Downs Law Firm, P.C.
Downs Law Firm, P.C.
December 7, 1941, is still a day that will live in Infamy. The surprise attack on Pearl Harbor changed the course of life for all Americans, and ultimately of the world. President Franklin Roosevelt called on our people to unite. The people of that time rose to the occasion, and persisted for years to prevail to “inevitable triumph“. Those efforts and sacrifices defined that as “The Greatest Generation”. We now enter the winter season with a frightening surge in the spreading coronavirus and are called to our own individual sacrifice and adjustments. I was talking with a man the other day who expressed doubt about the overblown coverage of this pandemic. We are all suffering from fatigue at battling an invisible and unrelenting foe. But to the doubters, we have a death and dying practice and have worked with many families who have suffered deaths from Covid-19. The strains on the hospitals are attested to by my relatives and clients, some of whom are doctors and nurses. We are in for an unusual Christmas and maybe more limitations on movement. I don’t enjoy wearing a mask or miss seeing many of my family members. These are sacrifices of a different scale than those of World War II, but they are ours. We, unfortunately, are also torn apart by bitter politics and dysfunctional leadership at a scale unmatched in my lifetime. Let this not be our season of infamy. We all can only do what we can individually. I will try to respond in a positive and patient way with myself and those I interact with during the upcoming months. We have hope that a vaccine will be a game-changer. However, I hope that how we can rise to our challenge to handle this trial of our time together, and follow the better angels of our nature. As Abraham Lincoln urged his countrymen at another during the challenge of their time: “We must not be enemies. Though passion may have strained, it must not break our bonds of affection. The mystic chords of memory will swell when again touched, as surely they will be, by the ‘better angels of our nature.’ ” Failing to unite in action now will cause unnecessary death and suffering. Inflicting this on families by our own failure to take care would be our own season of infamy. We must do better.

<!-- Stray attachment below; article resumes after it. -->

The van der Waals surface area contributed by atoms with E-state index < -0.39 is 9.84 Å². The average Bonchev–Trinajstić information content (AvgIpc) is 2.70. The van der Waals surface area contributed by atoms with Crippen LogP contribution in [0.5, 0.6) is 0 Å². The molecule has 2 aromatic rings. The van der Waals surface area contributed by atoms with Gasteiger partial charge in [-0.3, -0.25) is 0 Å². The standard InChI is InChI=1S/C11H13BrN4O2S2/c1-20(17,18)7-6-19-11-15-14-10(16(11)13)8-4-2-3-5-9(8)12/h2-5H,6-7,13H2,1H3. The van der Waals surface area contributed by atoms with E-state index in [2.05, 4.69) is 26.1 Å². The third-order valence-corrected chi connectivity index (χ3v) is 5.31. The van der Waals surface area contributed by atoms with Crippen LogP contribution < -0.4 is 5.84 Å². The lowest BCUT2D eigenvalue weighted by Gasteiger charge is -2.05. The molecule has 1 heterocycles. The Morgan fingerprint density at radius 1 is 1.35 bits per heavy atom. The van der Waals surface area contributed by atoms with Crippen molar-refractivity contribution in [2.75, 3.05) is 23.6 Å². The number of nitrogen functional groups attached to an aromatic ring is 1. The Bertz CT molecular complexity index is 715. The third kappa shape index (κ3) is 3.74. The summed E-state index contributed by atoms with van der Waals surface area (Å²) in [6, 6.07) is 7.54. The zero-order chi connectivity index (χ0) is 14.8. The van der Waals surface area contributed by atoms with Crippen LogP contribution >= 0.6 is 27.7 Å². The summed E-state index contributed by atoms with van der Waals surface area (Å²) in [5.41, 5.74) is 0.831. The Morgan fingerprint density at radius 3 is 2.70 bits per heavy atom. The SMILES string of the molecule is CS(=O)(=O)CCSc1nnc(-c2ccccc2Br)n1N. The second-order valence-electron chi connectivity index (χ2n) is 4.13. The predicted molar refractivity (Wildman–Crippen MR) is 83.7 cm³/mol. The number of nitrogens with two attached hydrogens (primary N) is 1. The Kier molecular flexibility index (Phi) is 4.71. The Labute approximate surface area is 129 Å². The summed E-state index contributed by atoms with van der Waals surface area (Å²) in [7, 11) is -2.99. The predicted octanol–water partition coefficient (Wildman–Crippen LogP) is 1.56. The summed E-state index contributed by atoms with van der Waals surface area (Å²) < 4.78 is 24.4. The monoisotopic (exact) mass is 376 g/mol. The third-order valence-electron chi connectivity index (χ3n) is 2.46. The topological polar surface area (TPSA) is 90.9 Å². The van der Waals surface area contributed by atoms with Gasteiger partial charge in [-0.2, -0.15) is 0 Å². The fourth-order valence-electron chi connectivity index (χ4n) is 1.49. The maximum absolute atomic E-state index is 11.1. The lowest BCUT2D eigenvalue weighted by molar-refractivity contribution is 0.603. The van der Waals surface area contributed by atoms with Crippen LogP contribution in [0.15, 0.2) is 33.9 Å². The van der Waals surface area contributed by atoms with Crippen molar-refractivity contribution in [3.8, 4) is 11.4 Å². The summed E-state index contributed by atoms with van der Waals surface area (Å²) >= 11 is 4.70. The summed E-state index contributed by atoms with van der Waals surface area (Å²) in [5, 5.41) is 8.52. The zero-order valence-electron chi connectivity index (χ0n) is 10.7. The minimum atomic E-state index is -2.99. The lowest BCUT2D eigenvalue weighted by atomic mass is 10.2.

When you open a financial account, you’re often asked to name a beneficiary. Simply stated, a beneficiary is someone who is entitled to the benefits of the account on the death of the account holder. For example, if you’ve purchased life insurance, you name a beneficiary who receives the benefits of the policy when you pass away.
Estate planning documents often are treated like the photocopied permission slip for a child’s field trip. You fill in your name, include the children’s names and dates of birth, and sign. The document is filed away to be used if needed, but you really never expect it to be used.
Thanks to the Internet, everyone has the ability to draft wills, trusts, and a variety of other legal documents. Many documents can be produced for less than $100, requiring only a few mouse clicks and filled-in blanks.
D-Day, June 6, 1944, was 75 years ago today. It was the pivotal invasion of Normandy, with heavy sacrifices of allied forces that lead to the defeat of Hilter and Nazi Germany. General Dwight D. Eisenhower, then supreme commander of Allied Expeditionary Forces in World War II gave the go-ahead for a massive invasion of Europe called Operation Overlord, encouraging his troop with the following Memo: Soldiers, Sailors, and Airmen of the Allied Expeditionary Force: You are about to embark upon the Great Crusade, toward which we have striven these many months. The eyes of the world are upon you. The hopes and prayers of liberty-loving people everywhere march with you. In company with our brave Allies and brothers-in-arms on other Fronts you will bring about the destruction of the German war machine, the elimination of Nazi tyranny over oppressed peoples of Europe, and security for ourselves in a free world. Your task will not be an easy one. Your enemy is well trained, well equipped, and battle-hardened. He will fight savagely. But this is the year 1944. Much has happened since the Nazi triumphs of 1940-41. The United Nations1 have inflicted upon the Germans great defeats, in open battle, man-to-man. Our air offensive has seriously reduced their strength in the air and their capacity to wage war on the ground. Our Home Fronts have given us an overwhelming superiority in weapons and munitions of war, and placed at our disposal great reserves of trained fighting men. The tide has turned. The free men of the world are marching together to victory. I have full confidence in your courage, devotion to duty, and skill in battle. We will accept nothing less than full victory. Good Luck! And let us all beseech the blessing of Almighty God upon this great and noble undertaking. See https://www.americanrhetoric.com/speeches/dwighteisenhowerorderofdday.htm We cannot forget that day, and the sacrifices of our servicemen who stormed the beaches. 36 years later, D-Day took on its own personal meaning for me. On June 6, 1980, I hit the beach in Delaware on the last day of my first year of law school. I then met my future wife, Margie Lazzati. Our summer fling continues. My privilege to have that later rendezvous with destiny is due somewhat to the supreme sacrifices made by many so that I could grow up free. Thank you. That personal legacy also brings D-Day so much closer for me. As a young man, I was fascinated by WWII history. However, D-Day seemed like ancient history. Looking back now, with the span of 39 years since I met my bride to be, it wasn’t so long ago. Each year I am blessed at least twice on this day. Am I the only one who senses historical events like D-Day are drawing closer to me as I age? History becomes personal when you have some of it yourself.